From Reason:

Political scientist Philip Wallach, a resident senior fellow at the R Street Institute, published a 2017 paper on the parallels between Taylor and Trump.

“Taylor was a very disruptive force for the Whig Party,” says Wallach. “His victory was, of course, something they were very excited about, but he didn’t govern in exactly the ways they would have preferred.”

While Trump raised his profile by projecting a bellicose demeanor on primetime television, Taylor was a celebrated general who won a key battle in the Mexican-American War. And like Trump, he tried to redefine his party in his own image and refused to pledge fealty to party principles.

Taylor “even thought about rebranding [Whiggism] as ‘Taylor Republicanism,'” says Wallach.

But Taylor’s efforts at redefining Whig principles were doomed by a preexisting divide over whether slavery would be allowed in new territories. Both the Whigs and their primary competitors, the Democrats, waffled, which created an opening for single-issue third-parties such as the anti-slavery Liberty Party and Free Soil Party, as well as the nativist Know-Nothing Party.

But in the 19th century, there were fewer obstacles to challenging the major parties.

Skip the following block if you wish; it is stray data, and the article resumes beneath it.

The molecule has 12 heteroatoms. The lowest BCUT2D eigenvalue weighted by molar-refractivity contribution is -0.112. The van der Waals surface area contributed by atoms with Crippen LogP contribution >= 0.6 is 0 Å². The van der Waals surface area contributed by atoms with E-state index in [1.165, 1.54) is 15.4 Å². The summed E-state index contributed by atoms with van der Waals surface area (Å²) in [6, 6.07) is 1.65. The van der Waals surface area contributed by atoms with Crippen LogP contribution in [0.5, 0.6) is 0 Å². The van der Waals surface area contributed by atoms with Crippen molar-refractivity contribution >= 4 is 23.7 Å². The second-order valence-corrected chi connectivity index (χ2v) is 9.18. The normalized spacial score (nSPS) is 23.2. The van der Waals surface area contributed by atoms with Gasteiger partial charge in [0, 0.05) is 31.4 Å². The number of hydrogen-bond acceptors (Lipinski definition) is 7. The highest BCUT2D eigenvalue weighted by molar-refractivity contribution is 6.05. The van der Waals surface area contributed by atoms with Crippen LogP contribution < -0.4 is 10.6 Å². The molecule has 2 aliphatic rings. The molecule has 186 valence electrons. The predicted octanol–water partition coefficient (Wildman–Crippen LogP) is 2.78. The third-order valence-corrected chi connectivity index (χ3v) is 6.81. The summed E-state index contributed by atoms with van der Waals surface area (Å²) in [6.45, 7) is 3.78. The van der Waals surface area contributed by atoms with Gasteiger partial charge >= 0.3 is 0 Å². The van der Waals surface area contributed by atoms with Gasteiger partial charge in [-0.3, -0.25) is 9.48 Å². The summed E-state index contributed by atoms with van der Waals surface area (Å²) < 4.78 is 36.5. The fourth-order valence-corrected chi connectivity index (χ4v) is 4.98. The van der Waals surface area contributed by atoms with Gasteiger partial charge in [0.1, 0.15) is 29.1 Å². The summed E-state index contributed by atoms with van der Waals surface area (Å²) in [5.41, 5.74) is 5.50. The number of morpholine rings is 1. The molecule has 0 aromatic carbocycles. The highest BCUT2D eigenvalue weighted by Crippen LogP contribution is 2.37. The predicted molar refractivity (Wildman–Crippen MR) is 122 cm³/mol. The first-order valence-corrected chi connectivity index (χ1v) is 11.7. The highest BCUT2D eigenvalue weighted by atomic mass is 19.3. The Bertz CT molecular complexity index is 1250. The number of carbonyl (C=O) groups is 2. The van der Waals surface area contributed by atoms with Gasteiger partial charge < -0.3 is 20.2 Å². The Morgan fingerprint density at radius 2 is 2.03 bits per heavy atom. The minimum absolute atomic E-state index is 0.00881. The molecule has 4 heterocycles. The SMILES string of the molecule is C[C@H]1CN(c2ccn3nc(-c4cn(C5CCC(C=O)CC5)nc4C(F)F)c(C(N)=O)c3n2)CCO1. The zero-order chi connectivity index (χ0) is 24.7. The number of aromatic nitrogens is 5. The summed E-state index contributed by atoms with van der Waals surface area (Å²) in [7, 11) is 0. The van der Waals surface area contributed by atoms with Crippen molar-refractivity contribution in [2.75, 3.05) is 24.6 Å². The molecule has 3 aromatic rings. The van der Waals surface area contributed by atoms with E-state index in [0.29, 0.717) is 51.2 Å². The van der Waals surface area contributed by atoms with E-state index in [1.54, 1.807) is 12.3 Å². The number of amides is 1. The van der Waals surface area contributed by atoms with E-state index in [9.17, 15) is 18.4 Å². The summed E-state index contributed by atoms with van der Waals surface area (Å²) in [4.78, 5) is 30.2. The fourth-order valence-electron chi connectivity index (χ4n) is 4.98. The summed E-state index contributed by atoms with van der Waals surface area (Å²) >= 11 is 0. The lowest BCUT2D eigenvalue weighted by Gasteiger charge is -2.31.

“For a third party to be able to get some votes was much easier,” says Wallach. “It just had to be able to print ballots and distribute them to a network of supporters….Nineteenth-century politics were just much more open and fluid than our politics today.”

“People are realizing that they don’t have the choices that they used to have. And I think they’re getting fed up with government telling them at every turn what they can do,” says Jorgensen.

But Wallach is skeptical that a third party can disrupt our modern duopoly.

In the 19th century, minor parties like the Free Soilers won local and state elections and congressional seats, which the Libertarian Party has mostly failed to achieve. In 2016, after getting more attention than any Libertarian candidate in history, former New Mexico Governor Gary Johnson won just over 3 percent of the popular vote when going up against Trump and Clinton, two historically unpopular candidates.

A third party or independent candidate has never triumphed in a modern presidential election, with the strongest contender being former President Teddy Roosevelt’s 1912 campaign under the Progressive Party banner. The self-funded billionaire Ross Perot’s run in 1992 eventually spun off the Reform Party, which never won a national election but did become the site of Donald Trump’s first foray into presidential politics.

“That leaves us wondering, where would [a successful] a third party come from?” says Wallach.

He believes that, based on the death of the Whigs, to be successful the Libertarian Party would need to win in statewide races and then merge with defectors from a collapsed Democratic or Republican Party.

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